And of course, everybody's national bird, the crane.   more cranes.

The colorful spot is the Olympic Stadium from 1988.

Girl Scouts.

Any meal in Korea comes with two small side dishes--Kimchi and Radishes. Kimchi often has a reddish-brown sauce that is often more fiery than any Hunan or Szechuan food I have ever had. People eat it. And you can ask for more. There is even a
Kimchi Museum (in COEX). Kimchi gets some of its potency by sitting in pots [photo by Ava H.] for a few months

Napkins exist but they are smaller than coctail napkins. Water is often served.

Lunch on the. hoof? (A tank in front of a restaurant) There was lots of squid and octopus to be had. Plus some things that I could not even identify (sort of like kelp pods).

Coffee maker? (Probably not really used.) "Coffee" ment a few ounces of something. Starbucks was there and had reasonably portions, but it cost as much as in the States. My lunch was often a large Frappaccino.

In restaurants, a soft drink costs almost as much as a cheap meal, and it is small. (Nothing exciting, Coke and Pepsi control the market.) Alcohol is only slightly more expensive than a soft drink. There is variety in stores and in drink machines (in the Yahoo! Korea office) -- The selections include such enticing things as Crushed Pear (with lumps), aloe (my favorite, also with lumps), a sparkling apple (good). A common drink [not shown] was [I'm not making this up] Pocari Sweat (yuckie).

Kyle took us to a street restaurant ordered for us. He said (after a few slugs of Soju) that one of the dishes was intestine. And the skewers of darkish meat were dog. Sure!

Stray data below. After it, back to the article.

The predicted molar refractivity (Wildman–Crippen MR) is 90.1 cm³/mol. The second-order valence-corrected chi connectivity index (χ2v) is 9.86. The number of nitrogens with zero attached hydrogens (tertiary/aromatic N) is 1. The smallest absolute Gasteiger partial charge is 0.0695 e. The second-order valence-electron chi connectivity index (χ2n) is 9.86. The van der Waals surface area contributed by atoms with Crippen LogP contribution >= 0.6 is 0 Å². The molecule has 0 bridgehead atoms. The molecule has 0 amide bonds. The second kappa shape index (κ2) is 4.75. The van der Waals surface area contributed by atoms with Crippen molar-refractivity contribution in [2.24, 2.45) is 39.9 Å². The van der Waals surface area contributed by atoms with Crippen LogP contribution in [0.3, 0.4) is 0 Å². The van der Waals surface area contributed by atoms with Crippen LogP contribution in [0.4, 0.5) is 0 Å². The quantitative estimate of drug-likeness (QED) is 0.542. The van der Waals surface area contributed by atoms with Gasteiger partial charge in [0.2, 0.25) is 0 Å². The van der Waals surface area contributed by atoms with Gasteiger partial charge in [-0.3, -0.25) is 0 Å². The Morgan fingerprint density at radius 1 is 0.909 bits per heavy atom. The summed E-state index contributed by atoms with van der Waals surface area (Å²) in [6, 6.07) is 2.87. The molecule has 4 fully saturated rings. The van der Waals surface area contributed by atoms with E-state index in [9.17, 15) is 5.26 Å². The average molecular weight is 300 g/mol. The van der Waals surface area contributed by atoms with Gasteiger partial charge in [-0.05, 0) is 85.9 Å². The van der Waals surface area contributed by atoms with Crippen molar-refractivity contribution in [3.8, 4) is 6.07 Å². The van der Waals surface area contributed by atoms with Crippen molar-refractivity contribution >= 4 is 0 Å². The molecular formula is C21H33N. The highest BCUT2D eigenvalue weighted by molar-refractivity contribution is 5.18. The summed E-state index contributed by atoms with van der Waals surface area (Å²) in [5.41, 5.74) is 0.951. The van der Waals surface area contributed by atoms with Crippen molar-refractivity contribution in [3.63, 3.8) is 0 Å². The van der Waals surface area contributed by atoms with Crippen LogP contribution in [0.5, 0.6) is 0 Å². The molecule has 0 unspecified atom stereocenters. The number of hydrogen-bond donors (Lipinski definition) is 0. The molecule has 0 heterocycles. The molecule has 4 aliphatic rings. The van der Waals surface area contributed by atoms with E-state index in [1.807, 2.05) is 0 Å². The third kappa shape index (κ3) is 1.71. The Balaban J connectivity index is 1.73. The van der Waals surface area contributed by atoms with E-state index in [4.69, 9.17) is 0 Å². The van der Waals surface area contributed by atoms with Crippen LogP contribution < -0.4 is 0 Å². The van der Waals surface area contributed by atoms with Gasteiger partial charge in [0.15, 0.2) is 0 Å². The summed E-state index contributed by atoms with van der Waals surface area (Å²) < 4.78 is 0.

Dog is a speciality, not casually served by street vendors. I met an Argentine reporter who had taken on the task of finding out the real story of Koreans and dog. He would ask people about dog. In one breath they would say that it tastes good. In another they would say they have never had any. Eventually someone let slip the name of a village. The village inhabitants were also cautious. But eventually he found a dog farm where the yellow dogs were raised. They are about average sized as dogs go. 18 months is the normal age; 1 year yields tender meat (for a price); 2 years is getting too old. (Sorry, no pics.)

The strangest food on the streets looks like maggots, but is really silkworms. They are boiled in pots and stink!. People eat them sort of like popcorn. (Not me!)

In Daegeon we happened on the farmer's market; the produce building had lots of watermelons (striped, with pigtails). Two of the seven buildings were devoted to [guess what!] kimchi and radishes.